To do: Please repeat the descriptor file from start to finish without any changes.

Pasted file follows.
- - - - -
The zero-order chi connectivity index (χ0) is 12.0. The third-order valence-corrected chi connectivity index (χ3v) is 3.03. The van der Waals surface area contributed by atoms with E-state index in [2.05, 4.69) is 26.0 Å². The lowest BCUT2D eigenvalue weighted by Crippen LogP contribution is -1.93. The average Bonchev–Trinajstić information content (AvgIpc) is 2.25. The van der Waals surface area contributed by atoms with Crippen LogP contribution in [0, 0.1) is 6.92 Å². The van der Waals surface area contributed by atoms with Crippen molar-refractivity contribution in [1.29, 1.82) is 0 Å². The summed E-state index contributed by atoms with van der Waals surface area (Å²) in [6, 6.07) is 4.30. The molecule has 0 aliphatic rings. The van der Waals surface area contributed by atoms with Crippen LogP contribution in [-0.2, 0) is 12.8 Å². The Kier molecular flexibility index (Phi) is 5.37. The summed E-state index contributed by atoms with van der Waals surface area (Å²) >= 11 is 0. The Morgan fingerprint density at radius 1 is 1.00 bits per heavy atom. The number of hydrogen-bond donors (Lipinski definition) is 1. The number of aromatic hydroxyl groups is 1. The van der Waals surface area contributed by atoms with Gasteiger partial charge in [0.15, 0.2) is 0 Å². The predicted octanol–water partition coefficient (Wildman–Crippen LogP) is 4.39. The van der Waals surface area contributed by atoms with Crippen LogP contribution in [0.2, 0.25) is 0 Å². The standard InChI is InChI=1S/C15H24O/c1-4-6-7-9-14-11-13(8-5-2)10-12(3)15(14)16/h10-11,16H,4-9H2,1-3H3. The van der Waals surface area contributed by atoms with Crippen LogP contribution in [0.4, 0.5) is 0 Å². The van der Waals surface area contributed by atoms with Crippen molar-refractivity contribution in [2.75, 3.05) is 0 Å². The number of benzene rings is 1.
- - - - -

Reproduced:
The zero-order chi connectivity index (χ0) is 12.0. The third-order valence-corrected chi connectivity index (χ3v) is 3.03. The van der Waals surface area contributed by atoms with E-state index in [2.05, 4.69) is 26.0 Å². The lowest BCUT2D eigenvalue weighted by Crippen LogP contribution is -1.93. The average Bonchev–Trinajstić information content (AvgIpc) is 2.25. The van der Waals surface area contributed by atoms with Crippen LogP contribution in [0, 0.1) is 6.92 Å². The van der Waals surface area contributed by atoms with Crippen molar-refractivity contribution in [1.29, 1.82) is 0 Å². The summed E-state index contributed by atoms with van der Waals surface area (Å²) in [6, 6.07) is 4.30. The molecule has 0 aliphatic rings. The van der Waals surface area contributed by atoms with Crippen LogP contribution in [-0.2, 0) is 12.8 Å². The Kier molecular flexibility index (Phi) is 5.37. The summed E-state index contributed by atoms with van der Waals surface area (Å²) >= 11 is 0. The Morgan fingerprint density at radius 1 is 1.00 bits per heavy atom. The number of hydrogen-bond donors (Lipinski definition) is 1. The number of aromatic hydroxyl groups is 1. The van der Waals surface area contributed by atoms with Gasteiger partial charge in [0.15, 0.2) is 0 Å². The predicted octanol–water partition coefficient (Wildman–Crippen LogP) is 4.39. The van der Waals surface area contributed by atoms with Crippen LogP contribution in [0.2, 0.25) is 0 Å². The standard InChI is InChI=1S/C15H24O/c1-4-6-7-9-14-11-13(8-5-2)10-12(3)15(14)16/h10-11,16H,4-9H2,1-3H3. The van der Waals surface area contributed by atoms with Crippen LogP contribution in [0.4, 0.5) is 0 Å². The van der Waals surface area contributed by atoms with Crippen molar-refractivity contribution in [2.75, 3.05) is 0 Å². The number of benzene rings is 1.